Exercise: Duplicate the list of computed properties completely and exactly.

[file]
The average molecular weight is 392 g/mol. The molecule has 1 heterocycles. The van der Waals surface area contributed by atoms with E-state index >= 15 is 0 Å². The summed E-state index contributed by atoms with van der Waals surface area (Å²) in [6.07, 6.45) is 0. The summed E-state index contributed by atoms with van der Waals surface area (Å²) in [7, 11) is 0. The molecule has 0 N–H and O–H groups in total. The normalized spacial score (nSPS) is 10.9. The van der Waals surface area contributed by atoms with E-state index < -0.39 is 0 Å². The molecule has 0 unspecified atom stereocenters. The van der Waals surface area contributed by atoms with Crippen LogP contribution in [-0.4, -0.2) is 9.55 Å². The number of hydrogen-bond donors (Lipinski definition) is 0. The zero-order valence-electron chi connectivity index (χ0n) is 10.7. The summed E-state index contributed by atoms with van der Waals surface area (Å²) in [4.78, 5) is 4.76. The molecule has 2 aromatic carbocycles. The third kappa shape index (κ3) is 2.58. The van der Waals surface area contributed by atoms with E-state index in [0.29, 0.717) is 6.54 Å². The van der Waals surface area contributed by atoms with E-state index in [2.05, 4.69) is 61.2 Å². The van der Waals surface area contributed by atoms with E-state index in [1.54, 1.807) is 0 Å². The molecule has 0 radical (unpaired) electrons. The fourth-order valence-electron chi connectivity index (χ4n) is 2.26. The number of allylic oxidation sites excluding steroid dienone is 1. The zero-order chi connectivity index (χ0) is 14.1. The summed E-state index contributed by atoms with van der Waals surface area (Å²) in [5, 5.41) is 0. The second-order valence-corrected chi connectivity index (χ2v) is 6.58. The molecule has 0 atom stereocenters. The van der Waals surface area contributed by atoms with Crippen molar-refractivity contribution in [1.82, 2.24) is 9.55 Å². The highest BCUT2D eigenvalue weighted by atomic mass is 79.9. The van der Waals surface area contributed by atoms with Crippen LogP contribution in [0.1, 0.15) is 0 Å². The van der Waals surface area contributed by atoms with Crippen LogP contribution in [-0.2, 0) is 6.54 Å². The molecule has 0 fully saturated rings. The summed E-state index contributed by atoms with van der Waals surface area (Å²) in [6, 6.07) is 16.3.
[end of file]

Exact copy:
The average molecular weight is 392 g/mol. The molecule has 1 heterocycles. The van der Waals surface area contributed by atoms with E-state index >= 15 is 0 Å². The summed E-state index contributed by atoms with van der Waals surface area (Å²) in [6.07, 6.45) is 0. The summed E-state index contributed by atoms with van der Waals surface area (Å²) in [7, 11) is 0. The molecule has 0 N–H and O–H groups in total. The normalized spacial score (nSPS) is 10.9. The van der Waals surface area contributed by atoms with E-state index < -0.39 is 0 Å². The molecule has 0 unspecified atom stereocenters. The van der Waals surface area contributed by atoms with Crippen LogP contribution in [-0.4, -0.2) is 9.55 Å². The number of hydrogen-bond donors (Lipinski definition) is 0. The zero-order valence-electron chi connectivity index (χ0n) is 10.7. The summed E-state index contributed by atoms with van der Waals surface area (Å²) in [4.78, 5) is 4.76. The molecule has 2 aromatic carbocycles. The third kappa shape index (κ3) is 2.58. The van der Waals surface area contributed by atoms with E-state index in [0.29, 0.717) is 6.54 Å². The van der Waals surface area contributed by atoms with E-state index in [2.05, 4.69) is 61.2 Å². The van der Waals surface area contributed by atoms with E-state index in [1.54, 1.807) is 0 Å². The molecule has 0 radical (unpaired) electrons. The fourth-order valence-electron chi connectivity index (χ4n) is 2.26. The number of allylic oxidation sites excluding steroid dienone is 1. The zero-order chi connectivity index (χ0) is 14.1. The summed E-state index contributed by atoms with van der Waals surface area (Å²) in [5, 5.41) is 0. The second-order valence-corrected chi connectivity index (χ2v) is 6.58. The molecule has 0 atom stereocenters. The van der Waals surface area contributed by atoms with Crippen molar-refractivity contribution in [1.82, 2.24) is 9.55 Å². The highest BCUT2D eigenvalue weighted by atomic mass is 79.9. The van der Waals surface area contributed by atoms with Crippen LogP contribution in [0.1, 0.15) is 0 Å². The van der Waals surface area contributed by atoms with Crippen LogP contribution in [-0.2, 0) is 6.54 Å². The molecule has 0 fully saturated rings. The summed E-state index contributed by atoms with van der Waals surface area (Å²) in [6, 6.07) is 16.3.